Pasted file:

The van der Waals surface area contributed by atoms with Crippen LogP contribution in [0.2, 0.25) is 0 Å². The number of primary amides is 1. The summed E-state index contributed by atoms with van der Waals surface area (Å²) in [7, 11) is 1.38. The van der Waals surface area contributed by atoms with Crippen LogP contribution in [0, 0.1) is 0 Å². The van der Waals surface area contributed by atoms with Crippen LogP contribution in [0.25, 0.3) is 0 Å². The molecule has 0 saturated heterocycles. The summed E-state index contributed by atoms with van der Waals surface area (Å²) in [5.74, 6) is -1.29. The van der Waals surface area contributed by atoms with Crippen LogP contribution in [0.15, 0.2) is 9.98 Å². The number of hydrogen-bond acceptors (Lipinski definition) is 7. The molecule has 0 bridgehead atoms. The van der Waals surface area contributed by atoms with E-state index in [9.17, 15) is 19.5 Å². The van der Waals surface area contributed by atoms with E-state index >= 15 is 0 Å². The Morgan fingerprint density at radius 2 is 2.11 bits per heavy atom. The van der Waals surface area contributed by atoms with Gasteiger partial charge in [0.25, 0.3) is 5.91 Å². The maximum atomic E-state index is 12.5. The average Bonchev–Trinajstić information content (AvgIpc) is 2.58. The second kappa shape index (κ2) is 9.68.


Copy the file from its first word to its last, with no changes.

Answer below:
The van der Waals surface area contributed by atoms with Crippen LogP contribution in [0.2, 0.25) is 0 Å². The number of primary amides is 1. The summed E-state index contributed by atoms with van der Waals surface area (Å²) in [7, 11) is 1.38. The van der Waals surface area contributed by atoms with Crippen LogP contribution in [0, 0.1) is 0 Å². The van der Waals surface area contributed by atoms with Crippen LogP contribution in [0.25, 0.3) is 0 Å². The molecule has 0 saturated heterocycles. The summed E-state index contributed by atoms with van der Waals surface area (Å²) in [5.74, 6) is -1.29. The van der Waals surface area contributed by atoms with Crippen LogP contribution in [0.15, 0.2) is 9.98 Å². The number of hydrogen-bond acceptors (Lipinski definition) is 7. The molecule has 0 bridgehead atoms. The van der Waals surface area contributed by atoms with E-state index in [9.17, 15) is 19.5 Å². The van der Waals surface area contributed by atoms with E-state index >= 15 is 0 Å². The Morgan fingerprint density at radius 2 is 2.11 bits per heavy atom. The van der Waals surface area contributed by atoms with Gasteiger partial charge in [0.25, 0.3) is 5.91 Å². The maximum atomic E-state index is 12.5. The average Bonchev–Trinajstić information content (AvgIpc) is 2.58. The second kappa shape index (κ2) is 9.68.